(Heck, even the Mall of America is more popular than a White House tour — that behemoth in Minnesota gets 40 million visitors each year.)
So maybe it’s understandable how so many of our fellow Americans think we’re not really a place and shouldn’t be a state. For them, maybe “Washington” is just an idea. Or a punchline.
We started the week here in D.C. (yes, people actually wake up here, in our beds, in the District of Columbia) greeted by a Gallup poll that said 64 percent of our compatriots don’t favor statehood for us.
But it seems like such a no-brainer. Especially to anyone who waves a flag or says the Pledge of Allegiance.
You know, no taxation without representation, equal rights, liberty and justice for all and all that?
So let’s just pretend the firm denial of voting rights is about a lack of familiarity with the District.
Just about every Washingtonian — native or new — knows this is a real thing.
Plus, the Gallup poll showed that the farther people are from D.C., the less likely they are to support statehood.
Every few months, I run into some form that simply doesn’t offer D.C. as an option in the drop-down menu.
Or at a bar outside the Beltway: “I need a real ID, like from where you live,” a befuddled bartender in Alabama told me, after I showed my D.C. driver’s license years ago, when I still looked young enough to get carded. “Washington’s not, like, a real place.”
So when folks like that take a poll, they imagine a bunch of guys in suits and white marble buildings and the collective word they spit when they want to blame someone else for their woes — “Washington” — as the supposed “swamp” that wants to become a state.
Let me help.
Washington is generations of families who’ve been going to Lee’s Flower and Card Shop since it opened in 1945 or who have been getting their children’s first shoes at Ramer’s since 1982. It’s got go-go music and mumbo sauce. It’s a place of neighborhoods that throw block parties and neighbors who battle for the best lawn.
Washington has rowhouses, ranch houses, mansions and condos. (Maybe too many condos.) It’s scout troops and swim teams, American Legion halls and corner groceries. It’s not all politicians. We have janitors and teachers, accountants and construction workers, too.
Just like the rest of America.
And it’s necessary — and constitutional — for all of these folks to get a say in Congress.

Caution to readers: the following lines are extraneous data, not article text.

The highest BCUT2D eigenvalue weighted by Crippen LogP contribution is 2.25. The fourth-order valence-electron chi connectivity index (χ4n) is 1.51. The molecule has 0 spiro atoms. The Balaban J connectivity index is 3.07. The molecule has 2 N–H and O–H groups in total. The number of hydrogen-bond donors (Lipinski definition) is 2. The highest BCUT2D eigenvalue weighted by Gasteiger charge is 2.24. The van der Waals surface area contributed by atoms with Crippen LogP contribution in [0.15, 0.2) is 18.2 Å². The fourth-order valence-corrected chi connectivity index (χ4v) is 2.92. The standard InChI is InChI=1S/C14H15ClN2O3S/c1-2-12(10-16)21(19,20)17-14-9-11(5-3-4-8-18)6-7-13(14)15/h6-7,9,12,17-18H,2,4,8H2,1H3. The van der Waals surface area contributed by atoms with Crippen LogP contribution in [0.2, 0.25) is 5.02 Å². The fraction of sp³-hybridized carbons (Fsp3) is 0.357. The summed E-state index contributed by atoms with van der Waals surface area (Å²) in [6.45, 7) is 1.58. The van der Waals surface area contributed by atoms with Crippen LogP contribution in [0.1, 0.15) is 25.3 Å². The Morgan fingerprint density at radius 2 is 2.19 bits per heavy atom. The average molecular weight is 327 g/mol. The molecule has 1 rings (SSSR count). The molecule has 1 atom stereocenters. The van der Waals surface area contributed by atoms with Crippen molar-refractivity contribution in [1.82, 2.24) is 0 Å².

We’re talking about this now not only because our nation is in a deep crisis over representation. The Trump presidency is the fifth time an American president who lost the popular vote took office because of the electoral college, and we live in a land of ridiculously gerrymandered districts designed to favor partisan wins.
We’re a nation where two states with populations lower than the District — Vermont and Wyoming — get more say in Congress than the 702,000 people of D.C. do.
In March, a bit of progress was made when the House passed legislation for the first time that supported giving D.C. voting rights.
“There is no other way to describe it — this is historic,” said Del. Eleanor Holmes Norton (D-D.C.).
Although Norton has been introducing bills like this for decades, she wasn’t the first to draw two lines between equal rights and statehood for the District.
The 1976 Republican Party platform said it supported “giving the District of Columbia voting representation in the United States Senate and House of Representatives.”
Candidate Donald Trump was all for it. Presidents from Andrew Jackson to Richard Nixon also thought it was logical, moral and appropriate for America.
“It should offend the democratic sense of this nation that the 850,000 citizens of its Capitol, comprising a population larger than 11 of its states, have no voice in the Congress,” Nixon said in a message to Congress on April 28, 1969.
Denying D.C. statehood is a prefab way to suppress the votes of thousands of African Americans. And because the District is reliably blue, it’s a way to keep Congress from growing by at least three Democrats.
That’s what it comes down to.
It’s political gamesmanship. But it’s also about a segment of Americans who have increasingly vocal opinions about entitlement and the very notion of citizenship.
It’s the same flavor as what President Trump suggested four liberal congresswomen of color should do. “Why don’t they go back and help fix the totally broken and crime infested places from which they came,” he wrote in a tweet on Sunday.
I became a D.C. resident when I moved here 20 years ago. My sons were both born in D.C., they learned to walk in D.C. parks and bike in D.C. alleys, and they will forever be Washington natives.
But after I wrote about Trump’s takeover of the Fourth of July celebrations in D.C. — a stunt that has left the District’s security fund bankrupt — I heard from folks who believe that the residents of D.C. really don’t deserve a say in what happens here.
“Just because you choose to live in the city of Washington, D.C. doesn’t mean it is ‘your’ city,” wrote Donna Marteney, a public school teacher in Leesburg, Va. “Of course only 4 percent of you voted for Trump, which is why your city must never become a state.”
There it is. Politics and division trump all in this America.
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